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By Bassem Hamdy
October 3, 2016
Our national Construction Health Indicator Score (CHI) has remained solid at a score of 86. The most influential factors affecting this score are: a labor climate(93) that reflects low construction unemployment and robust job gains, investments (93) in nonresidential construction, and a dip in rebar futures. Meanwhile, the highest ever value of the producer price index of concrete ingredients is dampening our commodities score (72). Let’s take a look at a current bright spot in our national CHI – investments.
Overall construction spending totaled $1.14 trillion in August––a drop of 0.7 percent. Residential construction decreased 0.3 percent, while non-residential activity was down 0.4 percent, and government projects fell two percent. With low interest rates and a growing economy prompting the current construction boom, this trend should reverse in the near future.
According to the Commerce Department, our nation’s gross domestic product (GDP) expanded at an annual pace of 1.4% between April and June. This is an increase from the 1.1% growth that was previously estimated and reflects a shift in our nation’s investments in nonresidential construction.
Spending on these nonresidential buildings in the private sector will continue to grow into the next year with an estimated 3-4 percent increase. According to the Bureau of Labor Statistics Producer Price Index, as energy prices are lowering, nonresidential construction input prices are down 0.2 percent on a month-over-month basis.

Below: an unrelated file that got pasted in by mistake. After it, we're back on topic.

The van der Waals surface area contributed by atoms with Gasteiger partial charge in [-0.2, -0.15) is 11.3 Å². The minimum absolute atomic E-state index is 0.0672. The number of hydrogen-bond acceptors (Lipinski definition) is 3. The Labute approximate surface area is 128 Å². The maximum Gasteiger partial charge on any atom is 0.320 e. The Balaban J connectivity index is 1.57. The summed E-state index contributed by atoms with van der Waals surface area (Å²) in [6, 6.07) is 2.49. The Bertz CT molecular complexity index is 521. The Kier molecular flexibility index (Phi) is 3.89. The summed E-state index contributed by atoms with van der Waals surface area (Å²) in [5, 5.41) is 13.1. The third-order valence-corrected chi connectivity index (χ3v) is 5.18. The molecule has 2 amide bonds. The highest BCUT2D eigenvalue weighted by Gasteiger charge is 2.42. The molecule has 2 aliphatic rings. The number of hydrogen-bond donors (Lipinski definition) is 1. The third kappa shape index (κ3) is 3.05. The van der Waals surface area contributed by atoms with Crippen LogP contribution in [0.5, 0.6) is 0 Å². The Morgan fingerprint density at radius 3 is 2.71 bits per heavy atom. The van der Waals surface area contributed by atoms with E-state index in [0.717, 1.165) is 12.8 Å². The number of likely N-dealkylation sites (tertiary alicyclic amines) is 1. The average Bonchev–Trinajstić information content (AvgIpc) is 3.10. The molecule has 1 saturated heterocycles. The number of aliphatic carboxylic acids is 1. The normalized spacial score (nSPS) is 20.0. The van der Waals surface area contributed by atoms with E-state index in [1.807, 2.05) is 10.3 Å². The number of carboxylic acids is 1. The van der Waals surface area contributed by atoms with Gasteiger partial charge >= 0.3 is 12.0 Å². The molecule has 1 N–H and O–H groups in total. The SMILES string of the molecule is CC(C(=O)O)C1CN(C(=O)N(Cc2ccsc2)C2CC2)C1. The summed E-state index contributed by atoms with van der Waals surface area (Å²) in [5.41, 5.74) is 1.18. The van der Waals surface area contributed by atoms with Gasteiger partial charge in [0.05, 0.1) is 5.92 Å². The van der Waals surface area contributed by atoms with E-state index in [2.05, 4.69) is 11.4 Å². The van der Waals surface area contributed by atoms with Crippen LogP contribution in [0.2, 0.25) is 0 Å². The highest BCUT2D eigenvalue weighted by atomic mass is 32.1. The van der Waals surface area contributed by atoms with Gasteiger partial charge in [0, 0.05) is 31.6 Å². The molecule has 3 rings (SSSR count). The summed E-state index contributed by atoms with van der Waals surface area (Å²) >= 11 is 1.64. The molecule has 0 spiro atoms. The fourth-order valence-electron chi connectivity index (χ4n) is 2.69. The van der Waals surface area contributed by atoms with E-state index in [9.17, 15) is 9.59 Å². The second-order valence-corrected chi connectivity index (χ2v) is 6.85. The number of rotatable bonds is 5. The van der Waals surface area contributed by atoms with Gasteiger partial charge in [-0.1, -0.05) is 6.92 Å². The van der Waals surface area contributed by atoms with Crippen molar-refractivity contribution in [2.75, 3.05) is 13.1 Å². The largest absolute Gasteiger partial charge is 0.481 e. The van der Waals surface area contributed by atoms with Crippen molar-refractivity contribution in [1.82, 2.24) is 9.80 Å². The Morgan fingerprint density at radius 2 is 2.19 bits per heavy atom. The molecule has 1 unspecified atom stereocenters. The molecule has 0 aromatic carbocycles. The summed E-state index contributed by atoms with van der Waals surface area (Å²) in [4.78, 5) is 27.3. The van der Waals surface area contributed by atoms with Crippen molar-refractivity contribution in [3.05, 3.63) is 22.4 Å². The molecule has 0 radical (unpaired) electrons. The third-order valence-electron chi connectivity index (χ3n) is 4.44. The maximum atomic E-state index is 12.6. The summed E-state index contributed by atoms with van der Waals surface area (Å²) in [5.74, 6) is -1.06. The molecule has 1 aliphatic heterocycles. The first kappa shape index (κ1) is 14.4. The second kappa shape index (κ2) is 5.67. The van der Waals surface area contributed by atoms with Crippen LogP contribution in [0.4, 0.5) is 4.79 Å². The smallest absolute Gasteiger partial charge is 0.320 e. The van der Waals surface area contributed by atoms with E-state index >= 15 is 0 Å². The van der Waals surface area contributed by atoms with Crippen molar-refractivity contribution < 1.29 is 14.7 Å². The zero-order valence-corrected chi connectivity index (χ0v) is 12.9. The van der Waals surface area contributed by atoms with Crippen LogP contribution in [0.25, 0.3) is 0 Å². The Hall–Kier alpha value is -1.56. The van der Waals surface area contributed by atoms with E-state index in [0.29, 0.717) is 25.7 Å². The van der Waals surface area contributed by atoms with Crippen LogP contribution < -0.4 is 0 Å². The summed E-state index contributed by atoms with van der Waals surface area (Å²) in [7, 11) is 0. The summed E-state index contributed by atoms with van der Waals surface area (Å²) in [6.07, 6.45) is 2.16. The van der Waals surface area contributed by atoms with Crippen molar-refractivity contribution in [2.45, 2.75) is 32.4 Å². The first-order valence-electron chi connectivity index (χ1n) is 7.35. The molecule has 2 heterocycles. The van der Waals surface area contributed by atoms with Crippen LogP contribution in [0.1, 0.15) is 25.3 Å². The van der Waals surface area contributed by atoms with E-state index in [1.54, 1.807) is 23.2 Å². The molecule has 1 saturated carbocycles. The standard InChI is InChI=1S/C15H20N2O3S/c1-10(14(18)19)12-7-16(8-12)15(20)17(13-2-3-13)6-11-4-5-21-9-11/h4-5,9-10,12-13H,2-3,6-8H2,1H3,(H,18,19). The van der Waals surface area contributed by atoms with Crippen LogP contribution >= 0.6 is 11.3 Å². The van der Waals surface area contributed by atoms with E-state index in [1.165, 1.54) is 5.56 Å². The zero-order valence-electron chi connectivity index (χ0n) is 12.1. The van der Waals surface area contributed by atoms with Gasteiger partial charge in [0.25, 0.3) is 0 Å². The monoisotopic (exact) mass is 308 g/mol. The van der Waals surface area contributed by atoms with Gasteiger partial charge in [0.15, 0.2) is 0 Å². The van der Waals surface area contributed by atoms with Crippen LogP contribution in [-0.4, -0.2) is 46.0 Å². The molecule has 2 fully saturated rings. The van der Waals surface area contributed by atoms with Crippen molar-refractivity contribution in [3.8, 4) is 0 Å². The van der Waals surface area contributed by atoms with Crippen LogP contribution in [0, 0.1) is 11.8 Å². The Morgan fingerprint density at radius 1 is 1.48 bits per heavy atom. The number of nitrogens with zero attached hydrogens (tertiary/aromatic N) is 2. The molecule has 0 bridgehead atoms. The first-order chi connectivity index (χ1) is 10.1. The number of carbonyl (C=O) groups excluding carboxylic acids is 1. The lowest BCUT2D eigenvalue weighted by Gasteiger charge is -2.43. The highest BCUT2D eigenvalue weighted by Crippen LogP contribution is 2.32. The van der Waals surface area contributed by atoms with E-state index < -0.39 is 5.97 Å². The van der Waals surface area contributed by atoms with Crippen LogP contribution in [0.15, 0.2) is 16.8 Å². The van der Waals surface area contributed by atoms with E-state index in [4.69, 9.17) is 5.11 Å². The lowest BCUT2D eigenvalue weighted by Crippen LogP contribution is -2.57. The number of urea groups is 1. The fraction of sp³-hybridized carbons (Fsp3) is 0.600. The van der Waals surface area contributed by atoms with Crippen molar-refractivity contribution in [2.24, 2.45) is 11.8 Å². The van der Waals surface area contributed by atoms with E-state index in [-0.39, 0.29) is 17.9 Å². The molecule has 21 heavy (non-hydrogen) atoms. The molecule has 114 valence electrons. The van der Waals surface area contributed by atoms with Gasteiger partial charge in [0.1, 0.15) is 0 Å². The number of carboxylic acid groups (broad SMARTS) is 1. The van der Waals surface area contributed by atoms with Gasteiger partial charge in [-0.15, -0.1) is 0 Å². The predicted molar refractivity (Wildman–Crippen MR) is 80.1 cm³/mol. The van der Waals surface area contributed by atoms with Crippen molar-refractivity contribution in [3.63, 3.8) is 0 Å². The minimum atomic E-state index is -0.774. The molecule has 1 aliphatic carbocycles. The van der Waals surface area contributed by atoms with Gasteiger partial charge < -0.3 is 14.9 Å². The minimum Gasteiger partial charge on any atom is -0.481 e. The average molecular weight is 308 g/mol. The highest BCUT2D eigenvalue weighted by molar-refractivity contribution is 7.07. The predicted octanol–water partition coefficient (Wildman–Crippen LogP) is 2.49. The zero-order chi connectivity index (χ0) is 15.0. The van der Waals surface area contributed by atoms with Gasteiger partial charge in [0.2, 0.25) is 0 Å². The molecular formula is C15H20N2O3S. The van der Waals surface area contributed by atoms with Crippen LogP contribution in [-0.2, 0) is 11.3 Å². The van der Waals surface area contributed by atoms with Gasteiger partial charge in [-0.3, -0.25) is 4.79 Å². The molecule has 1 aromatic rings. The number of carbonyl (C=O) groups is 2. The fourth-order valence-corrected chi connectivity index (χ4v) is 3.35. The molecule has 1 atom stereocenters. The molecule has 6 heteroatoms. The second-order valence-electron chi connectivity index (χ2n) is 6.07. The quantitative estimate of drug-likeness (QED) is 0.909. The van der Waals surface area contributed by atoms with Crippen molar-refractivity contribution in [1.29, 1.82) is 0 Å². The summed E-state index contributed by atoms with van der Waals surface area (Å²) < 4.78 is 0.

These falling input prices are helping to moderate growth in total construction costs, allowing the national average construction backlog to fall 8.5 months during the second quarter. However, tightening credit conditions in the commercial real estate market will likely underscore economists’ optimism in future private nonresidential construction activity.
In addition, we are experiencing lower than average spending in government subsidized construction––with a value that is only 0.8% higher than the lowest value in the past year. It will be interesting to see how the current presidential election will affect investments in infrastructure in the near future.
Figures for housing completions are currently at the highest levels observed in the past year. As historically low mortgage and interest rates continue to keep the housing market moving forward, residential construction growth will be limited by the labor shortage and rising regulatory costs. After seeing a reported median household income increase of 5.2% from last year, the Federal Reserve is expected to increase interest rates in December.
That’s all we have for now. Keep building and we’ll keep crunching the numbers. Check back here daily as numbers refresh and we’ll continue to translate this into meaningful digests that will help you make informed decisions all week long.
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